Sentinels in Bronze and Granite

Martin Millmore Soldier Monument

Millmore’s Roxbury Soldier

One of the nice surprises in the special issue of Common-place that I edited with Megan Kate Nelson is an essay that we had nothing to do with. Sarah Beetham’s “Object Lesson” on Civil War monuments and cemeteries is a wonderful introduction to the subject that was submitted independently from those that we commissioned. It fits perfectly into the issue given our overall theme. She begins with a description of Martin Millmore’s Roxbury Solider Monument in Forrest Hills Cemetery, which is five minutes from my house. It’s a beautiful place and one that I regularly visit. Millmore himself is buried close to the entrance. I am going to use it this week in class.

In a quiet glade amid the trees and lawns of Boston’s Forest Hills Cemetery, a bronze soldier of the American Civil War stands on a low plinth clutching his rifle (fig. 1). His posture is reminiscent of parade rest, a pose often assumed by soldiers on ceremonial occasions, but he gazes downward and to his right with a wistful air (fig. 2). He wears the standard overcoat and forage cap issued to soldiers of the Union Army for winter service, and his finely modeled, unbearded face reflects the youth of the typical Civil War volunteer. The base of the statue declares that it was “Erected by the City of Roxbury in honor of Her Soldiers, who died for their Country in the Rebellion of 1861-1865.” Its grassy clearing is enclosed with a low stone fence inscribed with the names, units, and dates of death of the Civil War soldiers of the Boston suburb of Roxbury (fig. 3). Amid the rolling hills and screening vegetation of the cemetery, the stone fence demarcates a space for quiet reflection. Overall, the monument is part gravestone and part triumph, mourning the deaths of the young soldiers of Roxbury while honoring their valorous deeds in the successful Union war effort.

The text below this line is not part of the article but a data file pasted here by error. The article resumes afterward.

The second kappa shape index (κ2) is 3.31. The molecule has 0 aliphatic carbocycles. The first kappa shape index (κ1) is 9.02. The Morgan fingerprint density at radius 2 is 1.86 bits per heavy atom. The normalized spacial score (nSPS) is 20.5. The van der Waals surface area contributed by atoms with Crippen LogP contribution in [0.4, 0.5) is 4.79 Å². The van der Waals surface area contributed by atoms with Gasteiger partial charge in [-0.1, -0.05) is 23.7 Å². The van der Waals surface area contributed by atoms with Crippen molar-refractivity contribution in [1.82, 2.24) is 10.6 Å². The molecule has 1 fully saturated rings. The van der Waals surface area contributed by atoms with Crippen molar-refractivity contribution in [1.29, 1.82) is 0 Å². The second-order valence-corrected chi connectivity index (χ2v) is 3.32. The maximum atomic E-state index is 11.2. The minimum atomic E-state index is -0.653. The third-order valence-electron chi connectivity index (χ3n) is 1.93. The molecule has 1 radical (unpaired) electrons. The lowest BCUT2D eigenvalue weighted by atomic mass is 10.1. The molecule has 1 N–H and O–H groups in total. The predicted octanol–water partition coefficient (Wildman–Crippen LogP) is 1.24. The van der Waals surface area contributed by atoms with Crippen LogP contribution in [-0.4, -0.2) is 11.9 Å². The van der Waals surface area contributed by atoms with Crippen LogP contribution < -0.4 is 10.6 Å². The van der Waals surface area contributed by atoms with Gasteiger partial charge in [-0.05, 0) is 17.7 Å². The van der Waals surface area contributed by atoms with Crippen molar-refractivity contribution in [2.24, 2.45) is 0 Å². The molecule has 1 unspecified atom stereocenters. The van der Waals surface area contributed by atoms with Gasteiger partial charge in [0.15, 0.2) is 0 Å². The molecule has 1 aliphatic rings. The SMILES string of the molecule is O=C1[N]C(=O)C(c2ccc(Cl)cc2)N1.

Read the rest of the essay.

Print Friendly
 

One thought on “Sentinels in Bronze and Granite

  1. Vince (Lancaster at War)

    Very interesting topic and essay. I’ll have to check into some of the references to further investigate the argument about how commemoration transitioned from the funerary to the civic sphere. It’s almost the opposite for the Pennsylvania monuments built within ten years of the war that I can think of: i.e., they were erected in a very public location and then people tried to remove them to more private spaces (sometimes succeeding, sometimes not — although the issue of traffic planning would come into play). In reading primary sources, I’m frequently surprised at how explicitly and immediately Northern soldiers and community leaders made the connection from death and sacrifice to political action.

    Reply

Join the Conversation